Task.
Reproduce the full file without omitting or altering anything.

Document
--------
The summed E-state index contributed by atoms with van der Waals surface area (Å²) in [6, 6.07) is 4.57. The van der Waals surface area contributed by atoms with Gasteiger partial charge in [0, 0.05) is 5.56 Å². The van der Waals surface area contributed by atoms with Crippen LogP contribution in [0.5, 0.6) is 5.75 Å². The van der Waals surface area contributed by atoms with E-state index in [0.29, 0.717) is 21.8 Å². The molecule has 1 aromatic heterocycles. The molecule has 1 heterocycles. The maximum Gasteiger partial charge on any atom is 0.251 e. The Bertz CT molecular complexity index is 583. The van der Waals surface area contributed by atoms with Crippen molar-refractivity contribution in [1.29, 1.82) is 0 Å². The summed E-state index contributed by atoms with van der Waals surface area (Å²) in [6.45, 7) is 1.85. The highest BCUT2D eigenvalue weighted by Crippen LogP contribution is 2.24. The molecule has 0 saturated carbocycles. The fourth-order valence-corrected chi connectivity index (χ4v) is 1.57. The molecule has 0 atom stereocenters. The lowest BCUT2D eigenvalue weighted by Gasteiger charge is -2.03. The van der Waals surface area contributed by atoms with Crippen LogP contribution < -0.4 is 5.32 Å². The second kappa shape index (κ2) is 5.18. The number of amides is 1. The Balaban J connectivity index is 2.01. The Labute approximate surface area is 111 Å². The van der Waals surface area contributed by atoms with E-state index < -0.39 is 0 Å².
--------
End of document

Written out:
The summed E-state index contributed by atoms with van der Waals surface area (Å²) in [6, 6.07) is 4.57. The van der Waals surface area contributed by atoms with Gasteiger partial charge in [0, 0.05) is 5.56 Å². The van der Waals surface area contributed by atoms with Crippen LogP contribution in [0.5, 0.6) is 5.75 Å². The van der Waals surface area contributed by atoms with E-state index in [0.29, 0.717) is 21.8 Å². The molecule has 1 aromatic heterocycles. The molecule has 1 heterocycles. The maximum Gasteiger partial charge on any atom is 0.251 e. The Bertz CT molecular complexity index is 583. The van der Waals surface area contributed by atoms with Crippen molar-refractivity contribution in [1.29, 1.82) is 0 Å². The summed E-state index contributed by atoms with van der Waals surface area (Å²) in [6.45, 7) is 1.85. The highest BCUT2D eigenvalue weighted by Crippen LogP contribution is 2.24. The molecule has 0 saturated carbocycles. The fourth-order valence-corrected chi connectivity index (χ4v) is 1.57. The molecule has 0 atom stereocenters. The lowest BCUT2D eigenvalue weighted by Gasteiger charge is -2.03. The van der Waals surface area contributed by atoms with Crippen LogP contribution < -0.4 is 5.32 Å². The second kappa shape index (κ2) is 5.18. The number of amides is 1. The Balaban J connectivity index is 2.01. The Labute approximate surface area is 111 Å². The van der Waals surface area contributed by atoms with E-state index < -0.39 is 0 Å².